From sarongs to saris
Ever since I moved to the US, I have always amazed at how Indian, the Indian Americans were here. It always struck me as how they cling on to their roots, values and cultures. All that seemed so fake and surreal to me, when I moved to New York. All I wanted to do was to see and be seen in the trendiest clothes – from skirts to skinny jeans. When I was living in the city, my closet had to be changed semi annually and almost all my clothes were black – and had some degree of shimmer in it – to keep up with the night clubs of Manhattan. Indian clothes had no place in my closet or my heart – after all who wanted to be seen in Indian clothes. Weren’t they all drab and boring?
Now I take the effort (and the pain) to dress up in a sari – more so if it’s a Indian household that I am visiting. As I continue to do this I am sure my son will eventually get used to Indian clothes, and stop staring at other people in a sari. But again this is very conflicting to me – coz not only can I not manage a saree, I look extremely uncomfortable. Back in India though, sarees are considered “ethnic” and reserved for select occasions like weddings. Moms my age in India today, slip in to trousers and skirts like as if that’s the most normal thing to do. Perhaps it is!
How does one teach respecting elders to children? Is it sufficient to teach Dennis “to not talk back” to parents / grand parents? Or is that not required to be taught coz its dead amongst children in India. Back in the day, I would suspect it was a much easier thing to teach. Today as nuclear families rule- grandparents are mostly missing, besides the occasional visits.
As I see my much younger nieces and nephews growing up in India, I cant help but compare the stark differences in raising children, here and back home in India. Now as Dennis grows up, the call for me to be Indian, is more than ever before. Children in India seem to have it all – playstations, fancy cell phones, and the works. Back when I was growing up – we never had any of these – and cell phones were a luxury one used to “show off” to the rest of the world. I only have my own experiences to draw on, as I raise Dennis- so its always a dilemma. I have always loved reading – books when I was a little girl, to the occasional magazines now. I really hope and pray that my son picks up this habit – but these days children don’t seem to be too interested in reading. Will I be called “old fashioned” if I try to imbibe this trait in Dennis. Coz todays children in India rarely read ; the handful that do – are called a bunch of names I wouldn’t even dream of calling Dennis.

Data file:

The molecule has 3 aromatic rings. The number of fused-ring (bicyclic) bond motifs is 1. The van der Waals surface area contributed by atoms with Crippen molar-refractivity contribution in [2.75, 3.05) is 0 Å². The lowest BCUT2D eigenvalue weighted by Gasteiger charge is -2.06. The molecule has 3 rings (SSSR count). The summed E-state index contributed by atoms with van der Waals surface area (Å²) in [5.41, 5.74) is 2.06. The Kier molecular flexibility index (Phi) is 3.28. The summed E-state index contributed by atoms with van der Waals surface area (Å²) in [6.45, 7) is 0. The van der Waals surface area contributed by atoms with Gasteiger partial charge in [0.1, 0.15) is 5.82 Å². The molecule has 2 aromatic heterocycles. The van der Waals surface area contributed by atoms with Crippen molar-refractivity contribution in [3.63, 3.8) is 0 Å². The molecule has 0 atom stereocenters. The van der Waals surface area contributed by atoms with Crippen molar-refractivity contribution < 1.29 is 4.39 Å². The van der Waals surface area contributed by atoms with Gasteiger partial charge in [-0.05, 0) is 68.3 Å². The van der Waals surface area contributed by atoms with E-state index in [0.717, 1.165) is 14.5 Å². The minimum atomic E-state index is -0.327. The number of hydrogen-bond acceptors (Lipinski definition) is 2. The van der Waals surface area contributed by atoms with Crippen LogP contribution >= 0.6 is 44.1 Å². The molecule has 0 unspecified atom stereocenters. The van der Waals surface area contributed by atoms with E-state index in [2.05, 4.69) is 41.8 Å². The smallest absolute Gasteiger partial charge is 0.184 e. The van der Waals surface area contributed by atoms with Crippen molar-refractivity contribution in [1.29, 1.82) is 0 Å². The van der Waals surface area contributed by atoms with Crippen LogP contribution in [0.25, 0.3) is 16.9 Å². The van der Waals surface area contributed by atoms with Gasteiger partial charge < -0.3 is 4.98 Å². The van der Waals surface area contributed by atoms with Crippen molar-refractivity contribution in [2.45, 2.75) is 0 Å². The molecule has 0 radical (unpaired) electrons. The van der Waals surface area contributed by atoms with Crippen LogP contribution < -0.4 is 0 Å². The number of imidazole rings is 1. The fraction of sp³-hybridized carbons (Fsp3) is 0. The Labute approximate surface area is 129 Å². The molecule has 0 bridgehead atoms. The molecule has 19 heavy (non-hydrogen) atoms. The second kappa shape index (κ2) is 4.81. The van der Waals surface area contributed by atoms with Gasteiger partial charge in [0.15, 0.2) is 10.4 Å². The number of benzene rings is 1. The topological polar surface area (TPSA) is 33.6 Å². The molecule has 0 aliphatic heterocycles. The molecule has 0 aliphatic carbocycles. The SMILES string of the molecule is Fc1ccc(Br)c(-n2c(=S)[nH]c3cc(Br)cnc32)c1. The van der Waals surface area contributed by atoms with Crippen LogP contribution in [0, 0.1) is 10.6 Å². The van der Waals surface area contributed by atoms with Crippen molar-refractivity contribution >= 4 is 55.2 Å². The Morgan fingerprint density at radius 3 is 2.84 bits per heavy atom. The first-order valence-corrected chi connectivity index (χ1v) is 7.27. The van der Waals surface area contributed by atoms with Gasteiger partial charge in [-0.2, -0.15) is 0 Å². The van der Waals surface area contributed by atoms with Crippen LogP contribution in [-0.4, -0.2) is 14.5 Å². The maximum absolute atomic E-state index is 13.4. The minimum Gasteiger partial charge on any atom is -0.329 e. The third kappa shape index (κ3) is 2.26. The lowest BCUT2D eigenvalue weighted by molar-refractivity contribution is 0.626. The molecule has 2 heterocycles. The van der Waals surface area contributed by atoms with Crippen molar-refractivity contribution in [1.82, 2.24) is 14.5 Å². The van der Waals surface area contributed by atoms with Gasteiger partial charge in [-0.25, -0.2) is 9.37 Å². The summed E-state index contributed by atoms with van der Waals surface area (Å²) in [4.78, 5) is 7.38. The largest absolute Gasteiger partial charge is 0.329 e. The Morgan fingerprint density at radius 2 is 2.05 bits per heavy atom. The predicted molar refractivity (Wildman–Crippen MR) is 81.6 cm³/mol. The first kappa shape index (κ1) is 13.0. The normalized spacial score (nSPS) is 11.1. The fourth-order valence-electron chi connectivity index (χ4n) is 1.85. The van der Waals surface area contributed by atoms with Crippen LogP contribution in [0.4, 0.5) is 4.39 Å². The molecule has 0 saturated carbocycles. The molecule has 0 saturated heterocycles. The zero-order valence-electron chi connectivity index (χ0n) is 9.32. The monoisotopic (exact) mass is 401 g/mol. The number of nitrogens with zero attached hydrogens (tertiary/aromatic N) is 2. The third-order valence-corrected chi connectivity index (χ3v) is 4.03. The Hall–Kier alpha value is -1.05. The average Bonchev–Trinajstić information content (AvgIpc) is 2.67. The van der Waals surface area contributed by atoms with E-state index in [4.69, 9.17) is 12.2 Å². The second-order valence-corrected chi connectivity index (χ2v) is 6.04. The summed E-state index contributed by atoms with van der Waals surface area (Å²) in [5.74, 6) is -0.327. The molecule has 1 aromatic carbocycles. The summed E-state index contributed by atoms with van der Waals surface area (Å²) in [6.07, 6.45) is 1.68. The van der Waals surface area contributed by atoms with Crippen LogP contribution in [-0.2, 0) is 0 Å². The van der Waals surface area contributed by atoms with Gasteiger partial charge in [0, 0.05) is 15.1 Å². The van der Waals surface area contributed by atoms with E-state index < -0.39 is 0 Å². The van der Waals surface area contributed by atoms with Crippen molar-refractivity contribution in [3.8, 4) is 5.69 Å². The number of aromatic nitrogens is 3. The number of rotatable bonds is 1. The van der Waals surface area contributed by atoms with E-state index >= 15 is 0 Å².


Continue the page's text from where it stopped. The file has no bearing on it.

Kids in India are much more tech savvy – perhaps a lot more than adults in the US. I know moms here who wont let their son / daughters be online unmonitored, whereas the same age groups in India have an unrestricted internet time. Here in the US, parents always have a horrific story to share of a stranger approaching your kid online. Are kids raised in India smarter or parents plain stupid? Who knows?
I always conversed in English to my friends – and to my family – up until my son was born. I thought that was bindaas, kick-ass, uber kewl. But was it really? After he was born – I switched – to Bangla. I dont regret the decision at all, but sometimes I wonder – is this really me? I would not have been caught dead speaking Bangla in front of anyone who does not understand the language. But I did – and over came my embarrassment too. And one must remember it is a LOT harder to instill Indian traditions and cultures among children being raised outside India.
The concept of being an Indian seems to be evolving faster than I can catch up. NRI’s today are far more Indian, far more traditional, and conservative than anybody I know. I think Indians outside of India, are a lot more “Indian” than Indians in the sub continent. For people who have settled outside of India – raising “Indian” children from their memories and recollections of India – is a lot harder than people who are in India. For me, India has frozen in time. What I remember of India is only upto the time that I lived there. Its hard for me to fathom and imagine that time has moved on since then. In the bargain are we contributing to raising children who will be “confused” about India? Perhaps.
Last 5 posts by CC
- Mom in Question - Mona - April 17th, 2011
- What’s your social media personality? - February 18th, 2011
- Isnt it all about perception? - February 2nd, 2011
- Driving dreams - January 19th, 2011
- The less guitly sex - July 29th, 2010